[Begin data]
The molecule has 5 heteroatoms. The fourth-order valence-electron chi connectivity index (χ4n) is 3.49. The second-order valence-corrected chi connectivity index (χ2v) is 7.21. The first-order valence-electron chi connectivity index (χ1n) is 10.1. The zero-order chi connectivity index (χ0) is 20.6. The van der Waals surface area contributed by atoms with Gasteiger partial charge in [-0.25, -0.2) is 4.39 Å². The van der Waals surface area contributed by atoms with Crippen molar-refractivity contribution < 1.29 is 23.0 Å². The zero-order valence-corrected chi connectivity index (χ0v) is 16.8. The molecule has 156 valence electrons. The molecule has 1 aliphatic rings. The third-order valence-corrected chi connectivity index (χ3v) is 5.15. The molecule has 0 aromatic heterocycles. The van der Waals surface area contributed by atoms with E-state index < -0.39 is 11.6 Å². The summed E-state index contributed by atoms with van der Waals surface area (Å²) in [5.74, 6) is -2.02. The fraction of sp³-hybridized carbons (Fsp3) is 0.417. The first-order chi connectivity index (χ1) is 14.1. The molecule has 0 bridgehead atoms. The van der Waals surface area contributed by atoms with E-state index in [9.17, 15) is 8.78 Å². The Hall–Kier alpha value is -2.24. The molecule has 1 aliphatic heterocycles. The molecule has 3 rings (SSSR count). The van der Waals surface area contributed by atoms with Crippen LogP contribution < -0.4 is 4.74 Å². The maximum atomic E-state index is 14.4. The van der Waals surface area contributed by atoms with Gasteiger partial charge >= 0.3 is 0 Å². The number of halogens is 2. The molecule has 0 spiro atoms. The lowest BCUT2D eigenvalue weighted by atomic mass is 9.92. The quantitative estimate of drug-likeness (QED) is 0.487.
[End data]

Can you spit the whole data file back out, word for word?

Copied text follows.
The molecule has 5 heteroatoms. The fourth-order valence-electron chi connectivity index (χ4n) is 3.49. The second-order valence-corrected chi connectivity index (χ2v) is 7.21. The first-order valence-electron chi connectivity index (χ1n) is 10.1. The zero-order chi connectivity index (χ0) is 20.6. The van der Waals surface area contributed by atoms with Gasteiger partial charge in [-0.25, -0.2) is 4.39 Å². The van der Waals surface area contributed by atoms with Crippen molar-refractivity contribution < 1.29 is 23.0 Å². The zero-order valence-corrected chi connectivity index (χ0v) is 16.8. The molecule has 156 valence electrons. The molecule has 1 aliphatic rings. The third-order valence-corrected chi connectivity index (χ3v) is 5.15. The molecule has 0 aromatic heterocycles. The van der Waals surface area contributed by atoms with E-state index < -0.39 is 11.6 Å². The summed E-state index contributed by atoms with van der Waals surface area (Å²) in [5.74, 6) is -2.02. The fraction of sp³-hybridized carbons (Fsp3) is 0.417. The first-order chi connectivity index (χ1) is 14.1. The molecule has 0 bridgehead atoms. The van der Waals surface area contributed by atoms with E-state index in [9.17, 15) is 8.78 Å². The Hall–Kier alpha value is -2.24. The molecule has 1 aliphatic heterocycles. The molecule has 3 rings (SSSR count). The van der Waals surface area contributed by atoms with Crippen LogP contribution < -0.4 is 4.74 Å². The maximum atomic E-state index is 14.4. The van der Waals surface area contributed by atoms with Gasteiger partial charge >= 0.3 is 0 Å². The number of halogens is 2. The molecule has 0 spiro atoms. The lowest BCUT2D eigenvalue weighted by atomic mass is 9.92. The quantitative estimate of drug-likeness (QED) is 0.487.